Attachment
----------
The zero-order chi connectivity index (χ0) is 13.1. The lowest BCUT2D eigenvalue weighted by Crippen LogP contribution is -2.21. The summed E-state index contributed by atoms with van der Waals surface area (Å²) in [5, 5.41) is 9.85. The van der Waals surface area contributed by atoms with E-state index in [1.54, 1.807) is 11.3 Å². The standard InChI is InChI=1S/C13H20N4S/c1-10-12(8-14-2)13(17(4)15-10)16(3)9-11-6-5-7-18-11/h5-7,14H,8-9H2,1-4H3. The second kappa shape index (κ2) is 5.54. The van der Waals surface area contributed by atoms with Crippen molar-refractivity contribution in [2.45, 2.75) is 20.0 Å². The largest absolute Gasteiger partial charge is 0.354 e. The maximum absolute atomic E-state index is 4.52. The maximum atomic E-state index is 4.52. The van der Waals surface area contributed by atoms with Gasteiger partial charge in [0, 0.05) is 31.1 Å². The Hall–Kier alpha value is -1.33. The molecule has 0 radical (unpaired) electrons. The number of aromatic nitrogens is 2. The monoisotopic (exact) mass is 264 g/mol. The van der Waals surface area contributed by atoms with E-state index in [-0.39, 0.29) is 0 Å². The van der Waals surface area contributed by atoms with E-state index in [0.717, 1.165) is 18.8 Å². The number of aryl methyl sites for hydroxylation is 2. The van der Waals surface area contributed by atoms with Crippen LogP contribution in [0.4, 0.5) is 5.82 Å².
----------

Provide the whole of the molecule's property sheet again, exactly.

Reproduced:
The zero-order chi connectivity index (χ0) is 13.1. The lowest BCUT2D eigenvalue weighted by Crippen LogP contribution is -2.21. The summed E-state index contributed by atoms with van der Waals surface area (Å²) in [5, 5.41) is 9.85. The van der Waals surface area contributed by atoms with E-state index in [1.54, 1.807) is 11.3 Å². The standard InChI is InChI=1S/C13H20N4S/c1-10-12(8-14-2)13(17(4)15-10)16(3)9-11-6-5-7-18-11/h5-7,14H,8-9H2,1-4H3. The second kappa shape index (κ2) is 5.54. The van der Waals surface area contributed by atoms with Crippen molar-refractivity contribution in [2.45, 2.75) is 20.0 Å². The largest absolute Gasteiger partial charge is 0.354 e. The maximum absolute atomic E-state index is 4.52. The maximum atomic E-state index is 4.52. The van der Waals surface area contributed by atoms with Gasteiger partial charge in [0, 0.05) is 31.1 Å². The Hall–Kier alpha value is -1.33. The molecule has 0 radical (unpaired) electrons. The number of aromatic nitrogens is 2. The monoisotopic (exact) mass is 264 g/mol. The van der Waals surface area contributed by atoms with E-state index in [-0.39, 0.29) is 0 Å². The van der Waals surface area contributed by atoms with E-state index in [0.717, 1.165) is 18.8 Å². The number of aryl methyl sites for hydroxylation is 2. The van der Waals surface area contributed by atoms with Crippen LogP contribution in [0.4, 0.5) is 5.82 Å².